# Why is the regulator very hot?

We have an LED strip connected to output 6 and is powered by the Uno board itself. Shouldn't be drawing too much current, only have 10 elements on the LED strip. While this LED strip is connected to the Uno, I noticed that the regulator is getting very hot.

One thing we haven't done yet is to power the LED strips from an external source, which will be necessary since there will be many strips. At the moment, the students are simply trying to debug their program with the small strip.

• Most led strips draw a lot of current Commented Feb 12, 2014 at 13:49
• How much resistance is present along with the LEDs? Commented Feb 12, 2014 at 13:54
• How do you power the Arduino? Commented Feb 12, 2014 at 14:07
• @jippie IIRC, the students are using one or both: the USB input to the Uno, and sometimes the DC power in also, from an AC adapter. Commented Feb 12, 2014 at 14:10
• I strongly suggest that you get a DMM and measure the current drawn by the board when powering the led strip. Google for ways to measure current with a DMM, as it can be tricky if you never done it before. Then, compare the value to those specified by the voltage regulator datasheet. The current should be within those values shown in the "Electrical Characteristics", and well below those from "Absolute Maximum Ratings". Commented Feb 12, 2014 at 19:08

When a circuit is hot, it's very likely that it is drawing too much current. It may be a component that's getting more current than it's designed for, or a PCB track, or a wire.

So, before you do anything else, I strongly suggest that you get a DMM and measure the current drawn by the board when powering the led strip. Google for ways to measure current with a DMM, as it can be tricky if you never done it before.

Then, compare the value to those specified by the voltage regulator datasheet. The current should be within those values shown in the "Electrical Characteristics", and well below those from "Absolute Maximum Ratings".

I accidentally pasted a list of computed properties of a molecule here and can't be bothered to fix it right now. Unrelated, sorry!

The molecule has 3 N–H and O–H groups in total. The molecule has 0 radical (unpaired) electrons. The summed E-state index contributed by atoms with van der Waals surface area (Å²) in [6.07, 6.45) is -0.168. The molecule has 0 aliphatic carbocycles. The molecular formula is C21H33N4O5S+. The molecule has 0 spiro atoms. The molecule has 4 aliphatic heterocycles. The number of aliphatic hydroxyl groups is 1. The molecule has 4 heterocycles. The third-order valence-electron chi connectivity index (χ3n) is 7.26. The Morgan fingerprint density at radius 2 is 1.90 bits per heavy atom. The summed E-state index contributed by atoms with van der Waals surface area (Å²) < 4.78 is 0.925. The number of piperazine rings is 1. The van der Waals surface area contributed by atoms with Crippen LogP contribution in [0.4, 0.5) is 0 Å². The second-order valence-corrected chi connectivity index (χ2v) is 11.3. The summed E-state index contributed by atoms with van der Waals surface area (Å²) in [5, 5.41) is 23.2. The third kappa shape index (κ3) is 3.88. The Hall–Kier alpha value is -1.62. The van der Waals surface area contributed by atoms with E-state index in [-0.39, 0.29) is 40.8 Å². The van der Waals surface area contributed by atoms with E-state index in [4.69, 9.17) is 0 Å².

• All of the answers are excellent, but I'm picking yours since you explicitly say to measure the amps. Commented Feb 14, 2014 at 17:11

If you power the Arduino with an external power supply the on board regulator has to dissipate the voltage difference between input and 5VDC at the total current you draw from the board.

As Klaus Warzecha wrote in an answer to another question

The Arduino is just the brain, not the power station.

If the output voltage of your power supply is 12V, then the regulator will be dissipating 12-5V = 7 V at the total current drawn. Total dissipated power for eg. 150mA (just an estimate) would be P = V × I = 7 × 0.150 = 1W The regulator will be pretty hot from dissipating 1W.

Mind you that the current is not limited to 150mA, enough LEDs can easily increase current and power. If the regulator is stressed (often) enough, sooner or later it will fail. It is better practice to power any load directly from the external power supply, taking the higher voltage into account.

A regulator normally get hot when is driven a current near to the maximum that could be driven, and its a normal thing the regulator keep warm.

A normal regulator like LM7805 could work until 125 C°.

If you try to drive more current that it can probably it will burn, so, maybe its time to you change your power supply to an external one to keep safe your Arduino board.